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For Healthier Teeth and Gums, Try Coconut Oil Pulling

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An ancient traditional Indian health practice that takes a few minutes in the morning is gaining popularity as a way to protect against tooth decay and gum disease—and science backs it up.

Oil pulling, first described in Ayurvedic medical texts more than 2,000 years ago, is simple—put about a tablespoon or so of edible oil in your mouth and then hold it there, or swish it around, for about five minutes. (It may take a minute or so to “melt.”) Then spit it out (without swallowing!) and proceed with your normal flossing and toothbrushing.

The latest study confirms that oil pulling can help reduce levels of the plaque that causes tooth decay and gum disease. While conventionally done with sesame or sunflower oils, the researchers used coconut oil…a better choice.

THE COCONUT SWISH

In the study, dental researchers in India measured the level of plaque and gingivitis (gum inflammation caused primarily by plaque) in 60 teenage boys and girls, who were told to continue their normal routine of brushing their teeth and, if they did so, flossing. The teens were also asked to start daily oil pulling with coconut oil each morning, and they were retested every week for a month.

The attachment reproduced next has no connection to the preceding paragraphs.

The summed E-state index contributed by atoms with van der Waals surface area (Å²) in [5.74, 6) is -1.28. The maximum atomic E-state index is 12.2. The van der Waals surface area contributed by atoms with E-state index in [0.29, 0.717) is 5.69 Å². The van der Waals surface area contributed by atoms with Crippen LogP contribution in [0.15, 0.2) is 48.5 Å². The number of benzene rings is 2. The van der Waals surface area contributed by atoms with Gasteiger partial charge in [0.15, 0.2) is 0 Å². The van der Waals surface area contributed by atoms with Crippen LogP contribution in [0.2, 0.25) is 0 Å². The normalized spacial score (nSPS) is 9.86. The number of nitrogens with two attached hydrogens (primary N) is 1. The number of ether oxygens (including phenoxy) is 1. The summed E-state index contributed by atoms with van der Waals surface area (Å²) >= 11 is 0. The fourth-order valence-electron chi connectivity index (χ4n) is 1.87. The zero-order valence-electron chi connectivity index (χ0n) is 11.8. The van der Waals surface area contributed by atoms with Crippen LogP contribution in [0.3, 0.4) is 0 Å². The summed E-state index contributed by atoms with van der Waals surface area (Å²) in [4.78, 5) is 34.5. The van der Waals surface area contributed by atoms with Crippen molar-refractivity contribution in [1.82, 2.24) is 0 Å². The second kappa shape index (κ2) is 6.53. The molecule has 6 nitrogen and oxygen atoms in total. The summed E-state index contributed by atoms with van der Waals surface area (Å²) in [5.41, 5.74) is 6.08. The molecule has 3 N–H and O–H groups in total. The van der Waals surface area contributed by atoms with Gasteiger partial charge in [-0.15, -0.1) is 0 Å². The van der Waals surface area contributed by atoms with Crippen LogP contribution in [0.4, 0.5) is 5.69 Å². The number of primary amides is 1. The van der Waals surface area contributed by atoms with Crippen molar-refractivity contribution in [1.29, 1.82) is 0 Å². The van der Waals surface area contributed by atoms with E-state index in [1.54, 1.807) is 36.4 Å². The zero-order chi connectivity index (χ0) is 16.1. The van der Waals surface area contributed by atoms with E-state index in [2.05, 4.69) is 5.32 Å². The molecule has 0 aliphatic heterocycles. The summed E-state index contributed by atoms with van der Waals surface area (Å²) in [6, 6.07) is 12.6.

Results: By the end of the first week, levels of both plaque and gingivitis started to go down. By the end of the month, gingivitis went down more than 50% and plaque dropped by more than 300%. Those are equivalent to the reductions that can occur with the most effective antigingival mouthwash, which contains chlorhexidine, which can have unpleasant side effects ranging from mouth ulcers to a change in how food tastes to brown stains on your teeth.

HOW OIL PULLING WORKS

According to Victor Zeines, DDS, a holistic dentist in New York City and Woodstock, New York, oil pulling battles plaque-causing bacteria because their outer cell membranes are made of fat, so they tend to stick to the oil—and then you spit them out.

But coconut oil has added advantages. It is anti-inflammatory and antimicrobial, and also rich in lauric acid, which the researchers speculate reacts with sodium hydroxide in saliva to form sodium laureate, the main component in soap. Yes, coconut oil pulling may be a pleasant way of washing your mouth out with soap!

Dr. Zeines thinks coconut oil pulling is a great addition to your daily oral-care routine as a preventive practice. Just don’t forget to continue to brush your teeth and floss every day, too.

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